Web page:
Ensure safety as public transport returns

Friday June 5 2020

Passengers stranded at the New Taxi Park i

Passengers stranded at the New Taxi Park in Kampala. Many had flocked the taxi park to travel upcountry after government lifted the ban on public transport. PHOTO BY KELVIN ATUHAIRE 

By EDITOR

There have been commendable efforts by government, civil society, private companies as well as individuals in an endeavour to curb the spread of coronavirus in the country.

Many people are keen to make sure that they stay safe. Therefore, they are prepared to religiously follow expert safety guidelines announced by the President and the Ministry of Health.

Consequently today, nearly every citizen knows or at least has heard about the need and the importance of washing their hands with clean water and soap, using sanitiser, observe a social distance, and wearing of facemasks, to avoid contracting or spreading coronavirus to others.

Nevertheless, there is still need for clarity to be given in as far as public transport is concerned. For instance, our online platform yesterday carried a video clip showing taxi operators and traffic officers arguing over the number of people a taxi is supposed to carry.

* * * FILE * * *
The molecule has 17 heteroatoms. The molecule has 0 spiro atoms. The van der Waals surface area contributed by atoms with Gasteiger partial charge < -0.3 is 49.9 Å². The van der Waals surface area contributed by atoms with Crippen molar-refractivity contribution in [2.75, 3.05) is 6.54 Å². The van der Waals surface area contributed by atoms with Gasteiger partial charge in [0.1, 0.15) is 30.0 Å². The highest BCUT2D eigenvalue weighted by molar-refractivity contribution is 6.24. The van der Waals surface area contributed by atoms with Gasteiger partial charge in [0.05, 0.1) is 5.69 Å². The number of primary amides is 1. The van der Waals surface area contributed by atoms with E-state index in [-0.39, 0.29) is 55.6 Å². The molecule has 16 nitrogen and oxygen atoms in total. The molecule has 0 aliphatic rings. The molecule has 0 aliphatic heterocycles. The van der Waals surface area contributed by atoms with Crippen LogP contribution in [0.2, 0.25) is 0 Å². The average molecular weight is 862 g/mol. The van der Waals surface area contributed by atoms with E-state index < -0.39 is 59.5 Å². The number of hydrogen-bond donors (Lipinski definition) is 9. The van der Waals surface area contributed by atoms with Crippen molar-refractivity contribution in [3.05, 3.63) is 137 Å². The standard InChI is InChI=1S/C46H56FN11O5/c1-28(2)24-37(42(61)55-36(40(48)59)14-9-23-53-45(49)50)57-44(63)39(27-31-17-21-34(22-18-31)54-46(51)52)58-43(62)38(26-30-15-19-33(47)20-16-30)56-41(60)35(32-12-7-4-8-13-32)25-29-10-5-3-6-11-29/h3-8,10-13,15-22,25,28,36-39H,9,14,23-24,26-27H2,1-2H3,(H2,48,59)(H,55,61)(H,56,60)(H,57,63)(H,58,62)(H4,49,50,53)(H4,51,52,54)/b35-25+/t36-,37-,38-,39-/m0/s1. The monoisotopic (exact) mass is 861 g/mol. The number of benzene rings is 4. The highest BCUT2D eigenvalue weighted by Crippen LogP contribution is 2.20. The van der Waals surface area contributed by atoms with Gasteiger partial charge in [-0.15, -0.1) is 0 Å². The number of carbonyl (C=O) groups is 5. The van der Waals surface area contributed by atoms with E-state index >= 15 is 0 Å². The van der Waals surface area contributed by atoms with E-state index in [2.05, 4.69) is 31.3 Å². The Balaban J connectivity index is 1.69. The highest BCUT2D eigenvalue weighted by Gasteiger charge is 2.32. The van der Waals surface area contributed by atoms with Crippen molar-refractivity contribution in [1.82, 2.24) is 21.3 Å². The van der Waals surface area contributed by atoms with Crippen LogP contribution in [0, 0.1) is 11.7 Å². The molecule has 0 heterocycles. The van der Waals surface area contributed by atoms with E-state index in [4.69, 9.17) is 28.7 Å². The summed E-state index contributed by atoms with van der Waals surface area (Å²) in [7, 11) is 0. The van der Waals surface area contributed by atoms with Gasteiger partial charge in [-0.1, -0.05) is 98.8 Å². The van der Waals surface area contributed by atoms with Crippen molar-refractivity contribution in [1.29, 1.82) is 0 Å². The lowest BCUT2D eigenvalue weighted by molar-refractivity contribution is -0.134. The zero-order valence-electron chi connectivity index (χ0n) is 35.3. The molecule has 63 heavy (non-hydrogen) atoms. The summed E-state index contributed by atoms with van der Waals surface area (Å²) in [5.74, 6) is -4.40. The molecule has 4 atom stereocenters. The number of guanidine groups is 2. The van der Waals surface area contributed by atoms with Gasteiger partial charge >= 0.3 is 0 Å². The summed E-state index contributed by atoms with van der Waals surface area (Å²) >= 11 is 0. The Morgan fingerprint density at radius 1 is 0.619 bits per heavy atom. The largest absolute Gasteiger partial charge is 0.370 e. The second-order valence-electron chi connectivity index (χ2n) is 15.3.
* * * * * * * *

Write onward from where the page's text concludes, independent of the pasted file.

Whereas the operators insisted that the taxi was supposed to carry nine people, including the driver and the conductor, the traffic officers maintained that they should transport only seven passengers.

There was another case of traffic officers blocking a Pioneer Easy bus from loading passengers at Ntinda township, reportedly due to lack of a route chart issued by Kampala Capital City Authority (KCCA).

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In all this, the traffic officers, passengers and other people around them get exposed and contract the virus. Besides, there should be special consideration either by tax operators or traffic officers as regards vulnerable passengers, some of whom are expectant women and very weak patients.

In situations where such cases arise, it is important that special consideration is given to such categories of passengers given the dire situation they may be in.

Besides, in a situation like now when there is scarcity of public transport, taxi drivers or traffic officers should give priority to vulnerable passengers such as the sick and children, as long as they wear facemasks and sanitise as they enter the taxi.

Although it is also laudable that almost everybody now is well aware of the protective measures they have to take in order to stay safe against the contagious respiratory disease, the question of public transport, if not handled well, may turn out to hotspot for the spread of coronavirus like the truck drivers have been.

This is why all transport stakeholders should emphasise safety above everything else. This demands that traffic officers and transport understand well the import of the safety measures put in place.

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